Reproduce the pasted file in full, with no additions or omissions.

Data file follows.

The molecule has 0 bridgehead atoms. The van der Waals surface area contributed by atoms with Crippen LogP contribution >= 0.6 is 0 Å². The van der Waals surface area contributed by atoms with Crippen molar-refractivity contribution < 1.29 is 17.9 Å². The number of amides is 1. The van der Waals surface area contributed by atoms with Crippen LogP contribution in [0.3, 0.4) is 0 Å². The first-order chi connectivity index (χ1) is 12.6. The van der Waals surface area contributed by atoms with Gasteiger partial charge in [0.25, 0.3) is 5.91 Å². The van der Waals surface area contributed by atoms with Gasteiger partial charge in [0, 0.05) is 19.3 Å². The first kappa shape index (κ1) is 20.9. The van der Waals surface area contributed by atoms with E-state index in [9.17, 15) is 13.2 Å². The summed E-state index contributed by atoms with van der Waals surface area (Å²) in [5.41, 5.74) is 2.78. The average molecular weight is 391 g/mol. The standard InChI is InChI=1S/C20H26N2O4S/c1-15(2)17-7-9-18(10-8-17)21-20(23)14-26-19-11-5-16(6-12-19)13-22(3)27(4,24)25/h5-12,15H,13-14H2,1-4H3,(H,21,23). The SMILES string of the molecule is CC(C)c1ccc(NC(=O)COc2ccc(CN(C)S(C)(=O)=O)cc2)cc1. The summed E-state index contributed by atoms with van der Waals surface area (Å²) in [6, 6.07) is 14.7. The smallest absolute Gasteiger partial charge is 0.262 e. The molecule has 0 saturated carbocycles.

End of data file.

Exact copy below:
The molecule has 0 bridgehead atoms. The van der Waals surface area contributed by atoms with Crippen LogP contribution >= 0.6 is 0 Å². The van der Waals surface area contributed by atoms with Crippen molar-refractivity contribution < 1.29 is 17.9 Å². The number of amides is 1. The van der Waals surface area contributed by atoms with Crippen LogP contribution in [0.3, 0.4) is 0 Å². The first-order chi connectivity index (χ1) is 12.6. The van der Waals surface area contributed by atoms with Gasteiger partial charge in [0.25, 0.3) is 5.91 Å². The van der Waals surface area contributed by atoms with Gasteiger partial charge in [0, 0.05) is 19.3 Å². The first kappa shape index (κ1) is 20.9. The van der Waals surface area contributed by atoms with E-state index in [9.17, 15) is 13.2 Å². The summed E-state index contributed by atoms with van der Waals surface area (Å²) in [5.41, 5.74) is 2.78. The average molecular weight is 391 g/mol. The standard InChI is InChI=1S/C20H26N2O4S/c1-15(2)17-7-9-18(10-8-17)21-20(23)14-26-19-11-5-16(6-12-19)13-22(3)27(4,24)25/h5-12,15H,13-14H2,1-4H3,(H,21,23). The SMILES string of the molecule is CC(C)c1ccc(NC(=O)COc2ccc(CN(C)S(C)(=O)=O)cc2)cc1. The summed E-state index contributed by atoms with van der Waals surface area (Å²) in [6, 6.07) is 14.7. The smallest absolute Gasteiger partial charge is 0.262 e. The molecule has 0 saturated carbocycles.